Ukraine's economic situation is catastrophic - billions in debt, corruption and rising prices. The EU is trying to help by reducing customs duties. But it is likely to be a mere drop in the ocean.
The European Union is hoping to ease Ukraine's economic burden by freezing almost all customs duties for a limited period.
Around 98 percent of custom duties hitherto issued for Ukrainian exports to the EU are to be scrapped or reduced until November following a new regulation that took effect at the end of April. Ukraine in turn is not obliged to make its market more accessible for EU products.
"The EU introduced these unilateral measures because it wants to support the current government in Ukraine," a spokeswoman of EU Trade Commissioner Karel de Gucht told DW.
The EU Commission values the benefit of the customs duties agreement to Ukraine at 500 million euros ($680 million) per annum. The agricultural sector is set to profit the most, saving some 400 million euros in customs duties, especially with regard to grain, pork, beef and poultry.
Farms in the EU offering such produce are particularly affected by the customs deal, but the commission spokeswoman said that "mechanisms to monitor and protect" the European market were in place – without giving any further details.
Hardly able to compete
The figures already point to an underlying problem of the Ukrainian economy - the country is lacking in competitive products. "They are importing high-quality technological products from the West and energy from Russia,” says Rainer Schweickert from the Kiel Institute for the World Economy. "And they're exporting agricultural produce, steel and raw materials but no diversified products containing technology."
The Ukraine's trade balance with the EU is negative. Last year, they exported goods worth 14 billion euros to EU member states but were forced to import EU products to the tune of 24 billion euros. The figures have hardly changed since 2007.
The customs duties agreement will benefit those companies the most that already export to EU quarters. All others will now have to start wooing potential customers in the EU.
Agricultural produce must also meet strict EU hygiene and processing requirements. Exporters must provide proof they can meet quality standards but only one in 10 farms in the Ukraine have the necessary certificates.
The EU Commission views the customs deal as a precursor to the planned free trade agreement with Ukraine (DCFTA - Deep and Comprehensive Free Trade Agreement), which should have been inked last year within the framework of an association agreement aimed at forging closer ties between the EU and Ukraine.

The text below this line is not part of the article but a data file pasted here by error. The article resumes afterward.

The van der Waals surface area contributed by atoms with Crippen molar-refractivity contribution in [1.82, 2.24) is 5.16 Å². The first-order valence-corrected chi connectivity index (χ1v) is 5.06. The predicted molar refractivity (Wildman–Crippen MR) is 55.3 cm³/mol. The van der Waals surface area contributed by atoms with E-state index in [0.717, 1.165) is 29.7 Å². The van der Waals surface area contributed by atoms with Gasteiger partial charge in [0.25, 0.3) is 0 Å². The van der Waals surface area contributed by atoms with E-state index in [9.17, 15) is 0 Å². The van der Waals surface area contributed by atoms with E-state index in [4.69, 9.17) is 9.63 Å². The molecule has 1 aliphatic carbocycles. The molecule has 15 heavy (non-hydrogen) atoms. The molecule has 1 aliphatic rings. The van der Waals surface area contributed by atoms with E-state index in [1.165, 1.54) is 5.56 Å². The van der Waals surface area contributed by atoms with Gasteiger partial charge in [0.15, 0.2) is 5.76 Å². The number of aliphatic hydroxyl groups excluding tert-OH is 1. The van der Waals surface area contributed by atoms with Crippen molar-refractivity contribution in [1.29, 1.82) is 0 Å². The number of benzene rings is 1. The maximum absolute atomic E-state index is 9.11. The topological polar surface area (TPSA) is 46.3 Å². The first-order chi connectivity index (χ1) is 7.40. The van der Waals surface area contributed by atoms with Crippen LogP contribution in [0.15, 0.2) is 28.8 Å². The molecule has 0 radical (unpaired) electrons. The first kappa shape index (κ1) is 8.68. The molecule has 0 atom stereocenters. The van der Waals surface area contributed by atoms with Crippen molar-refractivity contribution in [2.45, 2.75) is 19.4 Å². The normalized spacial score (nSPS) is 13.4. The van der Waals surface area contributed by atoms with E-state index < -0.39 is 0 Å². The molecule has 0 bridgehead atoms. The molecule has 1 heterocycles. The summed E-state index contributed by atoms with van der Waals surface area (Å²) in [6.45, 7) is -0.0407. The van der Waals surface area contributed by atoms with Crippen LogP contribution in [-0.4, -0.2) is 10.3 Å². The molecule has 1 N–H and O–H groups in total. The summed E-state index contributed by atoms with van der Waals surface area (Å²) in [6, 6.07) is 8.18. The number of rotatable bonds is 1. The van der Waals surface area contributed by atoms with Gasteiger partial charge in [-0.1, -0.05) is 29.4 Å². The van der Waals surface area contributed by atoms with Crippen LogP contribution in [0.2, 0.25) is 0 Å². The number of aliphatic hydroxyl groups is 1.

The decision of then President Victor Yanukovych to delay the ratification so as not to anger Russia added fuel to the Maidan protests that ultimately brought down the government.
Sigh of relief in gas row
Ukraine's new president Petro Poroshenko, a staunch backer of EU engagement, is now trying to mend fences with Russia. Kiyv has settled part of its gas debt to Russia in the row over gas deliveries. The Russian energy ministry confirmed on Monday (02.06.2014) it had received a payment of 577 million euros. The Russian threat to stop gas deliveries immediately has been averted for now, with the ultimatum extended by another week. Ukraine still owes Russia a total of 1.6 billion euros for gas deliveries made until April.
The EU can also breathe a sigh of relief for the time being. "Europe's energy security is not in danger," says Claudia Kemfert from the German Institute for Economic Research in Berlin. "But Ukraine remains an important transit route. Fifty percent of all imports from Russia pass through Ukraine. So it would be wise to maintain good economic relations without jeopardizing them."
Free trade agreement in the works
Last week the presidents of Russia, Kasakhstan and Belarus founded the Eurasian Economic Union. It remains to be seen whether and when Ukraine will sign the free trade agreement with the EU.
Rainer Schweikert from the Kiel Institute for the World Economy however says this will not automatically guarantee the country's swift economic recovery: "In order to make use of a free trade agreement with the EU, you need access to the market and you need competitiveness. This is hard to achieve in one or two years."
The new government has a lot on its plate, notably the fight against corruption and reining in the oligarchs. "The oligarchs could always rely on striking tax-dodging deals with the authorities," says the Ukrainian economist Boris Kushniruk. "They also bribed judges if any charges were brought against them."